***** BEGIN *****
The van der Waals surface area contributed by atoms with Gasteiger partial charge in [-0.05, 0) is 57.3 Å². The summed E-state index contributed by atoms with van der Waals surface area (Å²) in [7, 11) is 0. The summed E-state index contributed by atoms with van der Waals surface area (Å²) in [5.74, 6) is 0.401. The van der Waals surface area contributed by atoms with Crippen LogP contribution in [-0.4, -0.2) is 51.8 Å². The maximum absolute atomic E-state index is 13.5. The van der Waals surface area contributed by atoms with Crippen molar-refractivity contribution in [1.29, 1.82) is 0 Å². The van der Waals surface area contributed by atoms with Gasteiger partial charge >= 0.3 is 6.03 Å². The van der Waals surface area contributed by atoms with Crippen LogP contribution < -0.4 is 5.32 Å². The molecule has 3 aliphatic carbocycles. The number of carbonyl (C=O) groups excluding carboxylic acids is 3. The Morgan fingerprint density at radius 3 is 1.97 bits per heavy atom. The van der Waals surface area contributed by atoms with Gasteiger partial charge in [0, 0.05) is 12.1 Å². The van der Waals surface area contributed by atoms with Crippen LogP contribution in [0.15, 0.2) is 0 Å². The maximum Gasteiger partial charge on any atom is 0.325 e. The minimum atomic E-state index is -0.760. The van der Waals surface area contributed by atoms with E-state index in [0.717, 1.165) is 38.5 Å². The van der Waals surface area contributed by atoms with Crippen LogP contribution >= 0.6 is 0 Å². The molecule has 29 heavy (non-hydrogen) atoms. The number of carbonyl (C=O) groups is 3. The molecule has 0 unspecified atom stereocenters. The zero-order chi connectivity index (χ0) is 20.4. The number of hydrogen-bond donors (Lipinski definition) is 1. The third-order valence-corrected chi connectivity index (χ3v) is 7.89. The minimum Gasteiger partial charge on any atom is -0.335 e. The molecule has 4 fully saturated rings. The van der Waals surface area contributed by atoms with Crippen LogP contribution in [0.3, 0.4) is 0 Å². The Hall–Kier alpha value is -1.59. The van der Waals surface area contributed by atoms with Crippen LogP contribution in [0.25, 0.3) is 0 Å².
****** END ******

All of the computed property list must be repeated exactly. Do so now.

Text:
The van der Waals surface area contributed by atoms with Gasteiger partial charge in [-0.05, 0) is 57.3 Å². The summed E-state index contributed by atoms with van der Waals surface area (Å²) in [7, 11) is 0. The summed E-state index contributed by atoms with van der Waals surface area (Å²) in [5.74, 6) is 0.401. The van der Waals surface area contributed by atoms with Crippen LogP contribution in [-0.4, -0.2) is 51.8 Å². The maximum absolute atomic E-state index is 13.5. The van der Waals surface area contributed by atoms with Crippen molar-refractivity contribution in [1.29, 1.82) is 0 Å². The van der Waals surface area contributed by atoms with Gasteiger partial charge >= 0.3 is 6.03 Å². The van der Waals surface area contributed by atoms with Crippen LogP contribution < -0.4 is 5.32 Å². The molecule has 3 aliphatic carbocycles. The number of carbonyl (C=O) groups excluding carboxylic acids is 3. The Morgan fingerprint density at radius 3 is 1.97 bits per heavy atom. The van der Waals surface area contributed by atoms with Gasteiger partial charge in [0, 0.05) is 12.1 Å². The van der Waals surface area contributed by atoms with Crippen LogP contribution in [0.15, 0.2) is 0 Å². The maximum Gasteiger partial charge on any atom is 0.325 e. The minimum atomic E-state index is -0.760. The van der Waals surface area contributed by atoms with E-state index in [0.717, 1.165) is 38.5 Å². The van der Waals surface area contributed by atoms with Crippen LogP contribution >= 0.6 is 0 Å². The molecule has 29 heavy (non-hydrogen) atoms. The number of carbonyl (C=O) groups is 3. The molecule has 0 unspecified atom stereocenters. The zero-order chi connectivity index (χ0) is 20.4. The number of hydrogen-bond donors (Lipinski definition) is 1. The third-order valence-corrected chi connectivity index (χ3v) is 7.89. The minimum Gasteiger partial charge on any atom is -0.335 e. The molecule has 4 fully saturated rings. The van der Waals surface area contributed by atoms with Crippen LogP contribution in [0.3, 0.4) is 0 Å². The Hall–Kier alpha value is -1.59. The van der Waals surface area contributed by atoms with Crippen LogP contribution in [0.25, 0.3) is 0 Å².